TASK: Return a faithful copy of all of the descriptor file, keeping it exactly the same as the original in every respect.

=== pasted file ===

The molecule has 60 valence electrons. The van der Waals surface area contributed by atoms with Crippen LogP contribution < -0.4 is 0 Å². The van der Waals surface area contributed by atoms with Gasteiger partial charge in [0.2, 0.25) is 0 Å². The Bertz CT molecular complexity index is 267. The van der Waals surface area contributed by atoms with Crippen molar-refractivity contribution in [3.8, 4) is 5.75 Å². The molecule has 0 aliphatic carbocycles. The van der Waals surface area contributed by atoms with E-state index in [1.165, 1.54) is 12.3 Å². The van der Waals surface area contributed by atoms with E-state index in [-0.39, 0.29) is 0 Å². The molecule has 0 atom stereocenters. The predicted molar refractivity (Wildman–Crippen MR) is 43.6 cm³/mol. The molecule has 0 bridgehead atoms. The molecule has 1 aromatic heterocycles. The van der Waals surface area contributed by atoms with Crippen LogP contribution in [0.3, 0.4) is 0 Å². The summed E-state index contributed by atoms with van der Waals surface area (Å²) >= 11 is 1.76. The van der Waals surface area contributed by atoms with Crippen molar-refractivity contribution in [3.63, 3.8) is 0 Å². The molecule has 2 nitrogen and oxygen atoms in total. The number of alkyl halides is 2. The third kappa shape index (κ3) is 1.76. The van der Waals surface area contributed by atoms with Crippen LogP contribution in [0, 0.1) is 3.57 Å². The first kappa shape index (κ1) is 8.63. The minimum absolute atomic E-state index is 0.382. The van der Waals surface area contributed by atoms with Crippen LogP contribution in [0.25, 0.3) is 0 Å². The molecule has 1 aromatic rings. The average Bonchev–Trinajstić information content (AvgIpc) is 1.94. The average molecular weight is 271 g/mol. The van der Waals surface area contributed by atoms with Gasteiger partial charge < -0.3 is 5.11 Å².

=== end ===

The molecule has 60 valence electrons. The van der Waals surface area contributed by atoms with Crippen LogP contribution < -0.4 is 0 Å². The van der Waals surface area contributed by atoms with Gasteiger partial charge in [0.2, 0.25) is 0 Å². The Bertz CT molecular complexity index is 267. The van der Waals surface area contributed by atoms with Crippen molar-refractivity contribution in [3.8, 4) is 5.75 Å². The molecule has 0 aliphatic carbocycles. The van der Waals surface area contributed by atoms with E-state index in [1.165, 1.54) is 12.3 Å². The van der Waals surface area contributed by atoms with E-state index in [-0.39, 0.29) is 0 Å². The molecule has 0 atom stereocenters. The predicted molar refractivity (Wildman–Crippen MR) is 43.6 cm³/mol. The molecule has 0 bridgehead atoms. The molecule has 1 aromatic heterocycles. The van der Waals surface area contributed by atoms with Crippen LogP contribution in [0.3, 0.4) is 0 Å². The summed E-state index contributed by atoms with van der Waals surface area (Å²) >= 11 is 1.76. The van der Waals surface area contributed by atoms with Crippen molar-refractivity contribution in [3.63, 3.8) is 0 Å². The molecule has 2 nitrogen and oxygen atoms in total. The number of alkyl halides is 2. The third kappa shape index (κ3) is 1.76. The van der Waals surface area contributed by atoms with Crippen LogP contribution in [0, 0.1) is 3.57 Å². The first kappa shape index (κ1) is 8.63. The minimum absolute atomic E-state index is 0.382. The van der Waals surface area contributed by atoms with Crippen LogP contribution in [0.25, 0.3) is 0 Å². The molecule has 1 aromatic rings. The average Bonchev–Trinajstić information content (AvgIpc) is 1.94. The average molecular weight is 271 g/mol. The van der Waals surface area contributed by atoms with Gasteiger partial charge < -0.3 is 5.11 Å².